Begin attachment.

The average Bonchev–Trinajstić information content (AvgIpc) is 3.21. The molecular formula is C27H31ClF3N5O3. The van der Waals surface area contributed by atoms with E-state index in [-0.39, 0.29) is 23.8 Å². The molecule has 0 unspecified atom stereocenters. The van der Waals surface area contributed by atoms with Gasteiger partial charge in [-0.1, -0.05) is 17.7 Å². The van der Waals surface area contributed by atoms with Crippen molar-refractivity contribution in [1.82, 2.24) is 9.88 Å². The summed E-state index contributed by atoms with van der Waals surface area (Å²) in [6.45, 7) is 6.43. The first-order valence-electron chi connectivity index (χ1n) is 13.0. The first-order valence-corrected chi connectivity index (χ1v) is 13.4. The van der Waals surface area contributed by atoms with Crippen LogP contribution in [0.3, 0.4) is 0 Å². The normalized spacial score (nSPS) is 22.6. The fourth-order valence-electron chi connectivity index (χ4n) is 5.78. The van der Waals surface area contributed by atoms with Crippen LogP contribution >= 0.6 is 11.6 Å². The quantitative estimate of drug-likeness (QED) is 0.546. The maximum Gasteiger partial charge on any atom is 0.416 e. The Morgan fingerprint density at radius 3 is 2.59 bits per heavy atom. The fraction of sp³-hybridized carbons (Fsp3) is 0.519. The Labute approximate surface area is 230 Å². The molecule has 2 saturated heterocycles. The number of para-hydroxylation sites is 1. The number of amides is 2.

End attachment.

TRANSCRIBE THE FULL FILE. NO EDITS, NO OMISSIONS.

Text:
The average Bonchev–Trinajstić information content (AvgIpc) is 3.21. The molecular formula is C27H31ClF3N5O3. The van der Waals surface area contributed by atoms with E-state index in [-0.39, 0.29) is 23.8 Å². The molecule has 0 unspecified atom stereocenters. The van der Waals surface area contributed by atoms with Gasteiger partial charge in [-0.1, -0.05) is 17.7 Å². The van der Waals surface area contributed by atoms with Crippen molar-refractivity contribution in [1.82, 2.24) is 9.88 Å². The summed E-state index contributed by atoms with van der Waals surface area (Å²) in [6.45, 7) is 6.43. The first-order valence-electron chi connectivity index (χ1n) is 13.0. The first-order valence-corrected chi connectivity index (χ1v) is 13.4. The van der Waals surface area contributed by atoms with Crippen LogP contribution in [0.3, 0.4) is 0 Å². The normalized spacial score (nSPS) is 22.6. The fourth-order valence-electron chi connectivity index (χ4n) is 5.78. The van der Waals surface area contributed by atoms with Crippen LogP contribution >= 0.6 is 11.6 Å². The quantitative estimate of drug-likeness (QED) is 0.546. The maximum Gasteiger partial charge on any atom is 0.416 e. The Morgan fingerprint density at radius 3 is 2.59 bits per heavy atom. The fraction of sp³-hybridized carbons (Fsp3) is 0.519. The Labute approximate surface area is 230 Å². The molecule has 2 saturated heterocycles. The number of para-hydroxylation sites is 1. The number of amides is 2.